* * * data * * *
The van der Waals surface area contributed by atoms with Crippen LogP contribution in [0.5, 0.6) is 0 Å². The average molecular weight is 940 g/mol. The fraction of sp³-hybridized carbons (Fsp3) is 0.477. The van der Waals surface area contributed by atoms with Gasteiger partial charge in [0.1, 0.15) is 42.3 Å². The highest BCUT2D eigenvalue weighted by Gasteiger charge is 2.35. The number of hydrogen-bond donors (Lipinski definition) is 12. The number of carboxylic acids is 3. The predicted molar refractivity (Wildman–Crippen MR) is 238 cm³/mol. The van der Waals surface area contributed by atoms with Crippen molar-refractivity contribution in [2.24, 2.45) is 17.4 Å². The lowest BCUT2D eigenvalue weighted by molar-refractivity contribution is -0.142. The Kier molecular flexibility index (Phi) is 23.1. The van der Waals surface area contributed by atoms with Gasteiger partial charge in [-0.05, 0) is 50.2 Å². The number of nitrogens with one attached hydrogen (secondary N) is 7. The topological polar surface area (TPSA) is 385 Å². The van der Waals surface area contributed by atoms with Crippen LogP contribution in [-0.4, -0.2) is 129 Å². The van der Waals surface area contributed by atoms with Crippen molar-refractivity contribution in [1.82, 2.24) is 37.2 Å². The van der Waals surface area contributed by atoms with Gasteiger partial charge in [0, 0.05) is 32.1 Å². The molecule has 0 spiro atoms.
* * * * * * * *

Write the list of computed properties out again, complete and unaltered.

The van der Waals surface area contributed by atoms with Crippen LogP contribution in [0.5, 0.6) is 0 Å². The average molecular weight is 940 g/mol. The fraction of sp³-hybridized carbons (Fsp3) is 0.477. The van der Waals surface area contributed by atoms with Gasteiger partial charge in [0.1, 0.15) is 42.3 Å². The highest BCUT2D eigenvalue weighted by Gasteiger charge is 2.35. The number of hydrogen-bond donors (Lipinski definition) is 12. The number of carboxylic acids is 3. The predicted molar refractivity (Wildman–Crippen MR) is 238 cm³/mol. The van der Waals surface area contributed by atoms with Crippen molar-refractivity contribution in [2.24, 2.45) is 17.4 Å². The lowest BCUT2D eigenvalue weighted by molar-refractivity contribution is -0.142. The Kier molecular flexibility index (Phi) is 23.1. The van der Waals surface area contributed by atoms with Gasteiger partial charge in [-0.05, 0) is 50.2 Å². The number of nitrogens with one attached hydrogen (secondary N) is 7. The topological polar surface area (TPSA) is 385 Å². The van der Waals surface area contributed by atoms with Crippen LogP contribution in [-0.4, -0.2) is 129 Å². The van der Waals surface area contributed by atoms with Crippen molar-refractivity contribution in [1.82, 2.24) is 37.2 Å². The van der Waals surface area contributed by atoms with Gasteiger partial charge in [0, 0.05) is 32.1 Å². The molecule has 0 spiro atoms.